Discussion:

I.         Who is the leader?

A.      If I were to put out a questionnaire asking who is the leader in the home, I am guessing the almost universal answer would beóthe husband or the father. After all, we know that the wife is told to submit to the husband in Ephesians 5:22. He must be the leader. This is, perhaps, one of the biggest mistakes we make regarding leadership in the home. Now donít get me wrong, the husband and father should exercise leadership. In that sense, he is a leader in the home. But if he is the leader of the home, your home is going the wrong way. According to Proverbs 14:12; 16:25, ďThere is a way that seems right to a man but its end is the way to death.Ē If we men continue to think we are the leaders of our homes, we are leading our families to death.

B.     If we want life for our families, then God must be the leader. Psalm 127:1 says unless our house is built by the Lord, everything we do to build it is done in vain. We may burn the candle at both ends. We may provide all the things we never got. We may put them in the best schools, provide them the best tutors, get them into the best professions, pay for the nicest homes, cars, and clothes. We may work and work and work, but if we are leading the home instead of letting God lead our homes, everything we are doing is in vain. Paul even pointed out Godís leadership in I Corinthians 11:3. Yes, the husband is head of the wife, but Jesus is the head of man and God is the head of Jesus.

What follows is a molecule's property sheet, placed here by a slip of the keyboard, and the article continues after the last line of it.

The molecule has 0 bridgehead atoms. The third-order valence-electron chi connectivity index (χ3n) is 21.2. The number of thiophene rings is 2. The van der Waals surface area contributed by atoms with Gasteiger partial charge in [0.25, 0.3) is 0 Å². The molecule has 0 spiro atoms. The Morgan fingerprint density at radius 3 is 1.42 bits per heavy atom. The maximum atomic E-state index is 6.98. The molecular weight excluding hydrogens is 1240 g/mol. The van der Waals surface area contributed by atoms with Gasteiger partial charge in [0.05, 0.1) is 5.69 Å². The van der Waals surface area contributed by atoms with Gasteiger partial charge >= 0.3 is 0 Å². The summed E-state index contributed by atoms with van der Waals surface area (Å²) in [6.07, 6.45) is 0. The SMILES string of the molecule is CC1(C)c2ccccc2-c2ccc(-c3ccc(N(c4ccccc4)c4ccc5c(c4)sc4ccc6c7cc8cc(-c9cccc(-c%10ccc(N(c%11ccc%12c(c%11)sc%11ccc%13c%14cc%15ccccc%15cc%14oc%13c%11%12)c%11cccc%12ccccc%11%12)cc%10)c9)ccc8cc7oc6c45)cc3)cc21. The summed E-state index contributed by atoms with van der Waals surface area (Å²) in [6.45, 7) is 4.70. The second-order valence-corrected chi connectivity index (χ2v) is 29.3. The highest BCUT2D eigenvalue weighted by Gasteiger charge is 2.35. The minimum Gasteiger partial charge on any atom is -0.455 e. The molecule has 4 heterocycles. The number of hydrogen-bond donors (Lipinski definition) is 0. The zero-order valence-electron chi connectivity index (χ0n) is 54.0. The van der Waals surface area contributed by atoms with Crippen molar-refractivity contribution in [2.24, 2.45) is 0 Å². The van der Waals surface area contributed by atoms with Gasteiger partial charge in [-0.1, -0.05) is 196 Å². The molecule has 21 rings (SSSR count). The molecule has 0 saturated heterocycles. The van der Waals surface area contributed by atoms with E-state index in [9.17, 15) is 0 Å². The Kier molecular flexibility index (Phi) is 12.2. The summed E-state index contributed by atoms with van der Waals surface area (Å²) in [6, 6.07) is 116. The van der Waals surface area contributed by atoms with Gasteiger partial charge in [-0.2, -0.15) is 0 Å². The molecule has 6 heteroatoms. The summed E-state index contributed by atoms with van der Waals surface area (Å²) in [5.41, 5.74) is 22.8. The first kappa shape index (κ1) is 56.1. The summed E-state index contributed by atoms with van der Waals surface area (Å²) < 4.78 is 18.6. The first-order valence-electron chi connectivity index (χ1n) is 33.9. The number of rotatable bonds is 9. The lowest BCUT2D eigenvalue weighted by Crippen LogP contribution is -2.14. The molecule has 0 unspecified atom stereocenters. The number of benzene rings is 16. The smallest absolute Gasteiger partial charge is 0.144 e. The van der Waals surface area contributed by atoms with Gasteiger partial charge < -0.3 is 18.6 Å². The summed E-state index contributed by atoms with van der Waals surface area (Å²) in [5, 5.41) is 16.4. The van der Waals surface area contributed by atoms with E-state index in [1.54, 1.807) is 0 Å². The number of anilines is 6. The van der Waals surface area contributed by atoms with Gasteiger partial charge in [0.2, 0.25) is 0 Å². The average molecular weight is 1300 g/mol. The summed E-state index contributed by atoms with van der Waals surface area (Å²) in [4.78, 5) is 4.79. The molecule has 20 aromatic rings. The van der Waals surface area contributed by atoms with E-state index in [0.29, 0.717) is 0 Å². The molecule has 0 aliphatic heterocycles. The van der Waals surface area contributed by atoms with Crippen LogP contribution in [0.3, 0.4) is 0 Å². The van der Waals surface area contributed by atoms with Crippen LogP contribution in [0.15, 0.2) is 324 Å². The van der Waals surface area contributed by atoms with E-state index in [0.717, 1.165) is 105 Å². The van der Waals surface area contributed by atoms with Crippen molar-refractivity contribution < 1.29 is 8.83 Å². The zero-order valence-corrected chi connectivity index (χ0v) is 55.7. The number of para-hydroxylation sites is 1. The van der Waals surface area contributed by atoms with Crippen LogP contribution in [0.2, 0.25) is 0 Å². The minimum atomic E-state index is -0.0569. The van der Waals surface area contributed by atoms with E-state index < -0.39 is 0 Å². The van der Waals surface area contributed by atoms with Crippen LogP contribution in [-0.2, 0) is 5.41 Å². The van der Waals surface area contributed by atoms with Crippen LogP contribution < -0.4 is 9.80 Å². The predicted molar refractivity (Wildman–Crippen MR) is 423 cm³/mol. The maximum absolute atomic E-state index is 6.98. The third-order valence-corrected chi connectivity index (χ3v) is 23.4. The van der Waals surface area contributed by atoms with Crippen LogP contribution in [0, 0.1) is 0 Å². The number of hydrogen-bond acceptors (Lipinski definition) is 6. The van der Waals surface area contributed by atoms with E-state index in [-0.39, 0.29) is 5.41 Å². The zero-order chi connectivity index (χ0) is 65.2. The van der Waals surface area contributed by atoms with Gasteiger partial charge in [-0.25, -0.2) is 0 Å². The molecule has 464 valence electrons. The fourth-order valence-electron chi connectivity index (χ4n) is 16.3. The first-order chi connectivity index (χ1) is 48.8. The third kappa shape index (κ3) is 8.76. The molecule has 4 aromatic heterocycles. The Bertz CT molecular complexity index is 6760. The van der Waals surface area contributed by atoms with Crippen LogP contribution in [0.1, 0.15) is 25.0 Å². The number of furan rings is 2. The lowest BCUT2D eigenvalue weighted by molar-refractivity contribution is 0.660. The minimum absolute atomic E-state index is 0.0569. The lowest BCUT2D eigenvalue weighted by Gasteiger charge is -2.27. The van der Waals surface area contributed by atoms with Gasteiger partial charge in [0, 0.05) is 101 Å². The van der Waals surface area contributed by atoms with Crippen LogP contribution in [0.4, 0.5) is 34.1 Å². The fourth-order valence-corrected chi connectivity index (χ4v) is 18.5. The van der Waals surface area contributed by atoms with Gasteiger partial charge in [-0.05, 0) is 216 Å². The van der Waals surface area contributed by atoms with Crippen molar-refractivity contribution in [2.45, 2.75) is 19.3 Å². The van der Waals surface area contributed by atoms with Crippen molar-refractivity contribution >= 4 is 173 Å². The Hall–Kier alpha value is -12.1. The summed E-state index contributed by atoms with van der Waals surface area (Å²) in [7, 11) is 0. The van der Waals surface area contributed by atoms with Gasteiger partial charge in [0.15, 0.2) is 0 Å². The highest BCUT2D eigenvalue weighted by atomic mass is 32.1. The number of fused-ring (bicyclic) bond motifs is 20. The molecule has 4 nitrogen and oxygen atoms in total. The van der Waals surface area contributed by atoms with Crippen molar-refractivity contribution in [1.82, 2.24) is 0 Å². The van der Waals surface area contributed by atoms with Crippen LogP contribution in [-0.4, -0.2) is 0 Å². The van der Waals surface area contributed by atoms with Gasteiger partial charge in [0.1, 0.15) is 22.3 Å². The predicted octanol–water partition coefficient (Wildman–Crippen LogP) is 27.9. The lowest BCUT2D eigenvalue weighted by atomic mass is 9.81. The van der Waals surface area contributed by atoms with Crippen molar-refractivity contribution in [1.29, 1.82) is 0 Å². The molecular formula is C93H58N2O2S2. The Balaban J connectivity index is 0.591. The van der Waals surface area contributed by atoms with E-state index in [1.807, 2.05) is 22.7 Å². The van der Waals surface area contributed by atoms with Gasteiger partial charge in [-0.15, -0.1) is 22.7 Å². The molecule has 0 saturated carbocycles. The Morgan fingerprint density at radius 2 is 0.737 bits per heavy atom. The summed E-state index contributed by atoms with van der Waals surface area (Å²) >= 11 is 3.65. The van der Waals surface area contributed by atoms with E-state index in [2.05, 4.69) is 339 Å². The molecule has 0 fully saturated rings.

C.     We must not miss how important this is. Many a husband and father have thought that they were the leaders of their homes. They used that as a whip to beat wives and children into submission to their dreams and goals. They saw the rest of the family as tools to accomplish their mission and their ends. Not so. God is our leader and everything we do in our interim leadership role must be in submission to Him. Who is the leader of the home? God.

II.       Where is He leading us?

A.      No doubt, God is leading us to heaven. According to I Peter 1:3-5, we know there is an inheritance reserved for us in heaven. God is leading us to that inheritance. However, I believe there is more to Godís leadership than simply leading us to our eternal inheritance and reward.

B.     The means by which we attain that eternal goal is established in Philippians 3:7-11. God is leading us to have a relationship with Jesus. He wants us to get to know Jesus above all other things. Remember Mary and Martha in Luke 10:38-42? Maryís great choice was spending time knowing Jesus.

C.     However, this relationship with Jesus is for a purpose. Look again at Philippians 3:7-11. The purpose for getting to know Jesus is that we might have the righteousness that comes from faith in Jesus. Isnít that what we are hungering and thirsting for? We should be according to Matthew 5:6.